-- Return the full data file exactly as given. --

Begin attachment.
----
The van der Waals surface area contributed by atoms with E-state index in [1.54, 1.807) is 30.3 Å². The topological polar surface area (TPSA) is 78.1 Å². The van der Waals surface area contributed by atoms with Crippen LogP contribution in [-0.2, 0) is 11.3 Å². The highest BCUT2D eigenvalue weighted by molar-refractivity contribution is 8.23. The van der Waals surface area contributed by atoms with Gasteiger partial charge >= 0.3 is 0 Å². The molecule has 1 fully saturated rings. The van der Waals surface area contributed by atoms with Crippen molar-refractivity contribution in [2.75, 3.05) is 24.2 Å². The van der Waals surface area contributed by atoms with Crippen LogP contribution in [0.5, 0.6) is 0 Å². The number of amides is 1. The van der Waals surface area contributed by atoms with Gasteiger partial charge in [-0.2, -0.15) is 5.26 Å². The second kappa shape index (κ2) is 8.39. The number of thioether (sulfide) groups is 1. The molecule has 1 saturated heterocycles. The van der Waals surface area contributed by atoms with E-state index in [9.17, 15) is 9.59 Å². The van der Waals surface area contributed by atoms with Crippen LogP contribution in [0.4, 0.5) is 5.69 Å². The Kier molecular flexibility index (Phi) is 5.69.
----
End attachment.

The van der Waals surface area contributed by atoms with E-state index in [1.54, 1.807) is 30.3 Å². The topological polar surface area (TPSA) is 78.1 Å². The van der Waals surface area contributed by atoms with Crippen LogP contribution in [-0.2, 0) is 11.3 Å². The highest BCUT2D eigenvalue weighted by molar-refractivity contribution is 8.23. The van der Waals surface area contributed by atoms with Gasteiger partial charge >= 0.3 is 0 Å². The molecule has 1 fully saturated rings. The van der Waals surface area contributed by atoms with Crippen molar-refractivity contribution in [2.75, 3.05) is 24.2 Å². The van der Waals surface area contributed by atoms with Crippen LogP contribution in [0.5, 0.6) is 0 Å². The number of amides is 1. The van der Waals surface area contributed by atoms with Gasteiger partial charge in [-0.2, -0.15) is 5.26 Å². The second kappa shape index (κ2) is 8.39. The number of thioether (sulfide) groups is 1. The molecule has 1 saturated heterocycles. The van der Waals surface area contributed by atoms with E-state index in [9.17, 15) is 9.59 Å². The van der Waals surface area contributed by atoms with Crippen LogP contribution in [0.4, 0.5) is 5.69 Å². The Kier molecular flexibility index (Phi) is 5.69.